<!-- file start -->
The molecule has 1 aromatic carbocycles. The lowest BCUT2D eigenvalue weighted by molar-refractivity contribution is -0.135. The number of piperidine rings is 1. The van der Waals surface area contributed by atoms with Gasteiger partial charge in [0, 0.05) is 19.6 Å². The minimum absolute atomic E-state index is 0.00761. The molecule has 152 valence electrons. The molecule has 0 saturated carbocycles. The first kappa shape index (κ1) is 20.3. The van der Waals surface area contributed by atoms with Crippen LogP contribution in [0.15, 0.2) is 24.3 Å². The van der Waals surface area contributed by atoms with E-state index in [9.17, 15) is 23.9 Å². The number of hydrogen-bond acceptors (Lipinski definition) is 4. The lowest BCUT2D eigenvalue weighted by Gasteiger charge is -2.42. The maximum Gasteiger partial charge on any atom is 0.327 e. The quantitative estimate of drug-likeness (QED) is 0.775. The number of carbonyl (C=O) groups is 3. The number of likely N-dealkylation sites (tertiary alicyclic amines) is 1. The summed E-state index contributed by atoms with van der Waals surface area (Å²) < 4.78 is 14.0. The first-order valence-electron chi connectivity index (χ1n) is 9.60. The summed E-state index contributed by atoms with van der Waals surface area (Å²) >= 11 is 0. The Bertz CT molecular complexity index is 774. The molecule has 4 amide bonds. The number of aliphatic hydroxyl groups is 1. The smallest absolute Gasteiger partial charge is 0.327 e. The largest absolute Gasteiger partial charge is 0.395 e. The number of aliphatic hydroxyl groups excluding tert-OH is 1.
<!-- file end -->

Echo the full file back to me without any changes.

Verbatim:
The molecule has 1 aromatic carbocycles. The lowest BCUT2D eigenvalue weighted by molar-refractivity contribution is -0.135. The number of piperidine rings is 1. The van der Waals surface area contributed by atoms with Gasteiger partial charge in [0, 0.05) is 19.6 Å². The minimum absolute atomic E-state index is 0.00761. The molecule has 152 valence electrons. The molecule has 0 saturated carbocycles. The first kappa shape index (κ1) is 20.3. The van der Waals surface area contributed by atoms with Crippen LogP contribution in [0.15, 0.2) is 24.3 Å². The van der Waals surface area contributed by atoms with E-state index in [9.17, 15) is 23.9 Å². The number of hydrogen-bond acceptors (Lipinski definition) is 4. The lowest BCUT2D eigenvalue weighted by Gasteiger charge is -2.42. The maximum Gasteiger partial charge on any atom is 0.327 e. The quantitative estimate of drug-likeness (QED) is 0.775. The number of carbonyl (C=O) groups is 3. The number of likely N-dealkylation sites (tertiary alicyclic amines) is 1. The summed E-state index contributed by atoms with van der Waals surface area (Å²) < 4.78 is 14.0. The first-order valence-electron chi connectivity index (χ1n) is 9.60. The summed E-state index contributed by atoms with van der Waals surface area (Å²) >= 11 is 0. The Bertz CT molecular complexity index is 774. The molecule has 4 amide bonds. The number of aliphatic hydroxyl groups is 1. The smallest absolute Gasteiger partial charge is 0.327 e. The largest absolute Gasteiger partial charge is 0.395 e. The number of aliphatic hydroxyl groups excluding tert-OH is 1.